AUSA displayed thirteen all-terrain vehicles on its large

outdoor stand, most notably the new range of electric vehicles: the D151AEG dumper and the T164E telescopic handler.

The D151AEG is AUSA’s first electric dumper and has a 1,500 kg payload. Compact dimensions make it ideal for working in small spaces where good maneuverability is a must.

The T164E is the first electric telehandler with a 1,600 kg payload on the market. With its all-terrain capabilities and a maximum lifting height of 4 m, it is ideal for working in emissions free spaces such as greenhouses and enclosed spaces and working at night thanks to its minimal noise.

Both models have been

designed with an operating range of at least one full working day. The li-ion battery pack is managed electronically to offer maximum power smoothly and all-terrain performance to match diesel vehicles.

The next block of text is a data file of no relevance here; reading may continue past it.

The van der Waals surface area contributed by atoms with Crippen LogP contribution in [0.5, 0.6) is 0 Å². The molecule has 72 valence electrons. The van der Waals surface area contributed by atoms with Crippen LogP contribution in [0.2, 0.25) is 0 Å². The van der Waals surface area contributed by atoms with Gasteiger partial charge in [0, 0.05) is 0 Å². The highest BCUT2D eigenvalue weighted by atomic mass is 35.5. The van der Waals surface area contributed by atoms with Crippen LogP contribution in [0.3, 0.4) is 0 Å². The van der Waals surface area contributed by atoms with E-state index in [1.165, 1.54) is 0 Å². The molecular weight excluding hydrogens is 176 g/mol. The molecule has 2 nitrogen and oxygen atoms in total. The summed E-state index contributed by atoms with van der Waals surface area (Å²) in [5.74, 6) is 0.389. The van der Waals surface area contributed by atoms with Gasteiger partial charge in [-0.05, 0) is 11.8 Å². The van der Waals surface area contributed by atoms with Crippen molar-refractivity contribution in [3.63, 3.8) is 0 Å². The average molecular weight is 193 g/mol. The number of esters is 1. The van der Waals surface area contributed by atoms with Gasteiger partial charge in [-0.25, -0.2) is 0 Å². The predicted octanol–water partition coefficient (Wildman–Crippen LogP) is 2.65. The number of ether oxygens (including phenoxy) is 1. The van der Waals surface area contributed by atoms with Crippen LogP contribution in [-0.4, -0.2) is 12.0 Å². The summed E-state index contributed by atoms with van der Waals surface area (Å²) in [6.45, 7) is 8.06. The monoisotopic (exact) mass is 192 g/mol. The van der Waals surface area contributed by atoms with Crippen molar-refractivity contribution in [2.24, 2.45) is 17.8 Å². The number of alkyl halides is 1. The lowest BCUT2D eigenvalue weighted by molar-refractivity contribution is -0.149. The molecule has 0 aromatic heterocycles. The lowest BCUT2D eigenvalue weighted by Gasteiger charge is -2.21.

With the launch of its new products and the introduction of a new look with more angular lines, in keeping with the latest trends, AUSA came to bauma with a fully updated image for all of its machines. The brand’s new design only uses black to complement the corporate orange, reducing the visual load and enhancing the angular lines of the dumpers, all terrain forklifts and telehandlers. 52 | DemolitionHUB Magazine



From the first day, with the world launch of the company’s new E19e two tonne electric mini-excavator at a special event on the stand, to the last, Bobcat captivated audiences at bauma 2022. The company created the compact equipment industry more than 60 years ago with the invention of the world’s first skid-steer loader and the bauma stand showed how Bobcat continues to reimagine the future of the sector today.

Large crowds came to see the world-famous daily demo shows of new and existing equipment, with 36 performances during the show, but also to view ground-breaking innovations/